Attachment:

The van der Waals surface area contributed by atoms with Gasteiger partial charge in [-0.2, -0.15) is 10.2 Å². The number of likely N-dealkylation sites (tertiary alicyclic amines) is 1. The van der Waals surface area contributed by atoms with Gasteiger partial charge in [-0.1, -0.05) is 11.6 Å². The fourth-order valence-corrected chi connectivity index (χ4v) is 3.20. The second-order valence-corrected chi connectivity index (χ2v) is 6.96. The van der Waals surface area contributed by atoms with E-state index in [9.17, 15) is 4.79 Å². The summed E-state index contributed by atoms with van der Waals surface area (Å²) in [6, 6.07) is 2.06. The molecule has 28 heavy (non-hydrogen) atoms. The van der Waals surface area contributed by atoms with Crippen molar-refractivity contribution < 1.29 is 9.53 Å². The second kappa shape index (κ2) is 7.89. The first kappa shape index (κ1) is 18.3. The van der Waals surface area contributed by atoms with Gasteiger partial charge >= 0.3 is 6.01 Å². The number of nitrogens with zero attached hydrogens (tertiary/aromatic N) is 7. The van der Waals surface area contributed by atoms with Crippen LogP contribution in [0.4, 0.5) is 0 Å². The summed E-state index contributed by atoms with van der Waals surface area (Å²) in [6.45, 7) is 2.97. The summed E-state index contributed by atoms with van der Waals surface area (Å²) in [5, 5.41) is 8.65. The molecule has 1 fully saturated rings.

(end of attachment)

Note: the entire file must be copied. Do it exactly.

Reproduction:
The van der Waals surface area contributed by atoms with Gasteiger partial charge in [-0.2, -0.15) is 10.2 Å². The number of likely N-dealkylation sites (tertiary alicyclic amines) is 1. The van der Waals surface area contributed by atoms with Gasteiger partial charge in [-0.1, -0.05) is 11.6 Å². The fourth-order valence-corrected chi connectivity index (χ4v) is 3.20. The second-order valence-corrected chi connectivity index (χ2v) is 6.96. The van der Waals surface area contributed by atoms with E-state index in [9.17, 15) is 4.79 Å². The summed E-state index contributed by atoms with van der Waals surface area (Å²) in [6, 6.07) is 2.06. The molecule has 28 heavy (non-hydrogen) atoms. The van der Waals surface area contributed by atoms with Crippen molar-refractivity contribution < 1.29 is 9.53 Å². The second kappa shape index (κ2) is 7.89. The first kappa shape index (κ1) is 18.3. The van der Waals surface area contributed by atoms with Gasteiger partial charge >= 0.3 is 6.01 Å². The number of nitrogens with zero attached hydrogens (tertiary/aromatic N) is 7. The van der Waals surface area contributed by atoms with Crippen LogP contribution in [0.4, 0.5) is 0 Å². The summed E-state index contributed by atoms with van der Waals surface area (Å²) in [6.45, 7) is 2.97. The summed E-state index contributed by atoms with van der Waals surface area (Å²) in [5, 5.41) is 8.65. The molecule has 1 fully saturated rings.